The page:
and prednisone. Within a week after LT, he underwent a needle liver biopsy secondary to elevated transaminases. The histology showed no evidence of rejection. He was subsequently found to have HHV 6 viremia, and his immunosuppression was appropriately decreased resulting in improvement in graft function. He was maintained on tacrolimus and prednisone and did well except for recurrent concerns for pancytopenia that was evaluated by hematology. No evidence of any hematologic malignancy or aplastic anemia was found. The pancytopenia improved with time. At two yr post-transplantation, he was admitted to LLUCH for an upper respiratory tract infection and was found to have RSV bronchiolitis. Following his recovery from his RSV bronchiolitis (documented by negative repeat RSV test), he started suﬀering from increased shortness of breath associated with perioral cyanosis during physical activities. His oxygen saturation was in the low 90s while asleep, and it dropped further to the mid-80s while awake and active. He underwent an extensive multidisciplinary evaluation including cardiology and pulmonary services to assess the etiology of his hypoxia. A plain chest X-ray ﬁlm and an echocardiogram were within normal range for age. Doppler studies showed normal directional ﬂow in the portal vein. A CT angiography showed no evidence of E158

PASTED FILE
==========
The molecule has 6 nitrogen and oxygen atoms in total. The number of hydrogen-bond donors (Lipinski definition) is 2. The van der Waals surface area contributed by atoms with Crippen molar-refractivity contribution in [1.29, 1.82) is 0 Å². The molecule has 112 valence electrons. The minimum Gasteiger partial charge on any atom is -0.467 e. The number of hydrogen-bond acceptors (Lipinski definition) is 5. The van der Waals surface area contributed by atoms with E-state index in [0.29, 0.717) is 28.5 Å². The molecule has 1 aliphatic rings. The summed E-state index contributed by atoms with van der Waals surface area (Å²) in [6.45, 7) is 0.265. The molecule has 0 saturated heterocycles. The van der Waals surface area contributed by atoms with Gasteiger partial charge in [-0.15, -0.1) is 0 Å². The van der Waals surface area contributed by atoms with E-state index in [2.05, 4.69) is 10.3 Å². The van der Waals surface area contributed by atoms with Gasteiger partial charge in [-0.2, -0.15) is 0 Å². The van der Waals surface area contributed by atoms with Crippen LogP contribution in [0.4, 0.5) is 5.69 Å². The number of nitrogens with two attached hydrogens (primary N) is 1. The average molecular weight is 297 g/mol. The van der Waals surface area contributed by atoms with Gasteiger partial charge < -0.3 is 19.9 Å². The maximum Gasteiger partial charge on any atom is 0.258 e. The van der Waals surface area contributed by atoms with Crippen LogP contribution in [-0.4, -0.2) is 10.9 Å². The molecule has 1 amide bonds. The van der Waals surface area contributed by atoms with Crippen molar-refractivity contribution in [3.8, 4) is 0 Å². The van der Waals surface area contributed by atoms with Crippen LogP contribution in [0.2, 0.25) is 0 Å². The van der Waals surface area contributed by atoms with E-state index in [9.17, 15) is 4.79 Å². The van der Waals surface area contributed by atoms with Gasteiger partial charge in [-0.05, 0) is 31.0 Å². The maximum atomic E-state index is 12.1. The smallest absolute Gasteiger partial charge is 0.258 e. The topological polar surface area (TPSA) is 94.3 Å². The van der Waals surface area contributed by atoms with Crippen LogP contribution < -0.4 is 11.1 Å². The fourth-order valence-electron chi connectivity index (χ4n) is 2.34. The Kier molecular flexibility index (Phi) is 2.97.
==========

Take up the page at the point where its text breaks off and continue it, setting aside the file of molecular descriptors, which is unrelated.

pulmonary arteriovenous malformation or portal vein abnormalities. He had a bubble echocardiogram that revealed a shunt in the late phase (after 3–5 heart beats). He also underwent a cardiac catheterization study that showed intrapulmonic arterio-venous shunting. He had normal pulmonary artery pressures (LPA 16/7 mmHg—mean 12, RPA 18/7 mmHg—mean 13), ruling out pulmonary hypertension and supporting the diagnosis of HPS. Oxygen supplementation was needed mainly while awake. At that time, splenomegaly and thrombocytopenia also were present, consistent with portal hypertension. A needle biopsy was performed and was concerning for NRH. To conﬁrm this ﬁnding, a wedge biopsy was then performed and it clearly showed NRH and focal sinusoidal dilatation and congestion (Fig. 1c,d). His immunosuppression regimen was modiﬁed by switching tacrolimus to sirolimus due to a report of adult patients developed NRH post-LT while receiving tacrolimus (1). Retransplantation was then considered and discussed with the family. PELD exception was submitted to UNOS given the HPS, and the patient was listed for his second LT with a PELD score of 28. The patient then underwent retransplantation using a left lateral segment of a deceased donor. Induction at transplant included methylprednisolone 10 mg/kg, which was tapered gradually per protocol. His maintenance